As part of an internal project at work, I built a command-line script that performed a series of useful actions. However, it was all contained within one big file to make it easy to move around to ~/bin folders and such. I found that this was difficult to maintain, and I wanted to be able to separate it into smaller components – but this would break the ability to move it around at will. I needed the best of both worlds.
PHP Archive (PHAR) files solve this problem. They allow you to bundle a bunch of associated source code files together into a single virtual filesystem. That’s exactly what I needed. Of course, most languages would call this a compiler … but most languages aren’t as fun as PHP. And Phar is not a real compiler, anyway – it’s more of a collector
To create the simplest of Phar projects, I made a basic script to practice Phar usage:
$input = readline( "What is your name? " );
echo "Hello, " . $input . "\n";
Then, I began writing the build script:
$p = new Phar( 'hello.phar', 0, 'hello.phar' );
$stub = file_get_contents( 'stub.php' );
$p->setStub( $stub );
The next step is to create a stub file. The stub is used to wrap the files inside the phar, and begin running the program.
At this point, I tried running my build script (php ./build.php), but I found out that I had made a few oversights:
- In order for a Phar file to be modified, you need to set “phar.readonly” to 0 in the php.ini on your development machine. This is a security feature to prevent Phar files from having the ability to behave like trojan horses and viruses; you might want to consider only enabling writable Phars in specific, controlled situations (i.e., during the build process only)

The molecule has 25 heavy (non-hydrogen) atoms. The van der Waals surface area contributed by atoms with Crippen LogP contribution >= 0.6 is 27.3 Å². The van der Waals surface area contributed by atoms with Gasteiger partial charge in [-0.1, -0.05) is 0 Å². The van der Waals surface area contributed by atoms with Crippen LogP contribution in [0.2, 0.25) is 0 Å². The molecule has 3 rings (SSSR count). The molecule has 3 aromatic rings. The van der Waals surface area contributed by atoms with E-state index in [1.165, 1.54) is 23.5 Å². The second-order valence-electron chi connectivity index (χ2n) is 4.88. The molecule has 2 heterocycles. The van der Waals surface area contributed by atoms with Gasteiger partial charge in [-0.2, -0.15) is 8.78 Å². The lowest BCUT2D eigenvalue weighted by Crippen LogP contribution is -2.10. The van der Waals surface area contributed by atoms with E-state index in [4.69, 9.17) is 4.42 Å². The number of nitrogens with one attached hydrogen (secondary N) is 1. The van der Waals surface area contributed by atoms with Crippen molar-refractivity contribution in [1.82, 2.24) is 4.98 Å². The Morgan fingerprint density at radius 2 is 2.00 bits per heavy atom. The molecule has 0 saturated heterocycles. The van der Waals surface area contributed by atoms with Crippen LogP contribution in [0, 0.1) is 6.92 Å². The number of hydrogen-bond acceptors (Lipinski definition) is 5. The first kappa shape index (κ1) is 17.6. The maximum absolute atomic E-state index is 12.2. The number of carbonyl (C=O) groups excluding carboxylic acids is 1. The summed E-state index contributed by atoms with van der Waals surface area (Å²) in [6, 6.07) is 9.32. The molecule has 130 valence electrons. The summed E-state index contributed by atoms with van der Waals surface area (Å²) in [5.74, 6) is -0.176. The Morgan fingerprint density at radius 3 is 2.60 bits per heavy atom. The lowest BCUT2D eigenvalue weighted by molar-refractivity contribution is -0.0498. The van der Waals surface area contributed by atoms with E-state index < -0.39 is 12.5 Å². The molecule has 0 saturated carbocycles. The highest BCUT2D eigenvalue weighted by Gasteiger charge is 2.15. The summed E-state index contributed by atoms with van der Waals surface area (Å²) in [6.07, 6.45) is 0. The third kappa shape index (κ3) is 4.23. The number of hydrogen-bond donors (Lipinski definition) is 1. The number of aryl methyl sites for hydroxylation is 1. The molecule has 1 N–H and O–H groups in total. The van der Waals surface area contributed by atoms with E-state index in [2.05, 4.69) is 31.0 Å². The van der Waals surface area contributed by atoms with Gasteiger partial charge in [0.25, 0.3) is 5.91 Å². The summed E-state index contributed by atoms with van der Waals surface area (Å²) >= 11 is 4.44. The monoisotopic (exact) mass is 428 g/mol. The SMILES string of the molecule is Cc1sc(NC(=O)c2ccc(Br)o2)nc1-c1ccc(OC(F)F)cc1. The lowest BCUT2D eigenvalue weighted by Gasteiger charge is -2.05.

- It lacked the “hashbang” required to make it executable on Linux. Adding “#!/path/to/php” to the top of the stub file fixes this. Alternatively, you can use “php hello.phar” to avoid having to do this.
- It wasn’t marked as executable. Fixing the hashbang issue and running a simple “chmod 744 hello.phar” after running “php build.php” fixes this.
Once I sorted those issues out, I ended up with the desired hello.phar file.
Phar Trek: The Next Generation
My next avenue of Phar research is to find out the ideal way to make an application with multiple files come together as a single unit. This post is just a stepping-stone toward that goal. I’m going to have to look into the best way to achieve that functionality – with a particular eye to coding projects in a way where the ability to convert to a Phar is transparent (e.g., it can function both inside a Phar and outside of one – and includes a stable build process).
Additional Phar Resources
- An informative DeveloperWorks article, part of a series on new PHP 5.3 features
- A Musing Moose, a PHP development blog
- Planet-PHP.net’s list of articles that mention Phar
- empir, a tool for creating and manipulating Phar files
- Phing build system, similar to Apache Ant, but for PHP projects (build target: pharpackage)
That’s all I know of so far. If I find any new resources, I’ll update this list.